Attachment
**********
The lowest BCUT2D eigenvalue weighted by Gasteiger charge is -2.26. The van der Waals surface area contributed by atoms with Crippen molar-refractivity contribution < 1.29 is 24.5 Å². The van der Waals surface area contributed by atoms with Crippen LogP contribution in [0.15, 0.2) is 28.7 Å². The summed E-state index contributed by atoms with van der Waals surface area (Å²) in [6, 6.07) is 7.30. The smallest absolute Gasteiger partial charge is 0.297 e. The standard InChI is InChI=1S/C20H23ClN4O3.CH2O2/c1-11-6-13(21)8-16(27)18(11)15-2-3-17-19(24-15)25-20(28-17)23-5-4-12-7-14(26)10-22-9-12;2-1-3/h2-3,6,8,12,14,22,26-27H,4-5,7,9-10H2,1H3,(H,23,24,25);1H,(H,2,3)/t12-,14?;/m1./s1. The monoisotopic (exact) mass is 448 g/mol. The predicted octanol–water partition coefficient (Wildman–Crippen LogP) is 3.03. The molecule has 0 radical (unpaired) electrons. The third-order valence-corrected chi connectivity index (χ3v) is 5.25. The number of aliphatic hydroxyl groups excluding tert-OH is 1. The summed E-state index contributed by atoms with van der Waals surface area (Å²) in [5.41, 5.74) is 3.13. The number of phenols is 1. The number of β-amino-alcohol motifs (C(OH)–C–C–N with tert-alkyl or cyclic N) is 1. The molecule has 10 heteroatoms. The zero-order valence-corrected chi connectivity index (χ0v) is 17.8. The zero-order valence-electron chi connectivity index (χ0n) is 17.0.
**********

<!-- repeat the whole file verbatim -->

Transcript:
The lowest BCUT2D eigenvalue weighted by Gasteiger charge is -2.26. The van der Waals surface area contributed by atoms with Crippen molar-refractivity contribution < 1.29 is 24.5 Å². The van der Waals surface area contributed by atoms with Crippen LogP contribution in [0.15, 0.2) is 28.7 Å². The summed E-state index contributed by atoms with van der Waals surface area (Å²) in [6, 6.07) is 7.30. The smallest absolute Gasteiger partial charge is 0.297 e. The standard InChI is InChI=1S/C20H23ClN4O3.CH2O2/c1-11-6-13(21)8-16(27)18(11)15-2-3-17-19(24-15)25-20(28-17)23-5-4-12-7-14(26)10-22-9-12;2-1-3/h2-3,6,8,12,14,22,26-27H,4-5,7,9-10H2,1H3,(H,23,24,25);1H,(H,2,3)/t12-,14?;/m1./s1. The monoisotopic (exact) mass is 448 g/mol. The predicted octanol–water partition coefficient (Wildman–Crippen LogP) is 3.03. The molecule has 0 radical (unpaired) electrons. The third-order valence-corrected chi connectivity index (χ3v) is 5.25. The number of aliphatic hydroxyl groups excluding tert-OH is 1. The summed E-state index contributed by atoms with van der Waals surface area (Å²) in [5.41, 5.74) is 3.13. The number of phenols is 1. The number of β-amino-alcohol motifs (C(OH)–C–C–N with tert-alkyl or cyclic N) is 1. The molecule has 10 heteroatoms. The zero-order valence-corrected chi connectivity index (χ0v) is 17.8. The zero-order valence-electron chi connectivity index (χ0n) is 17.0.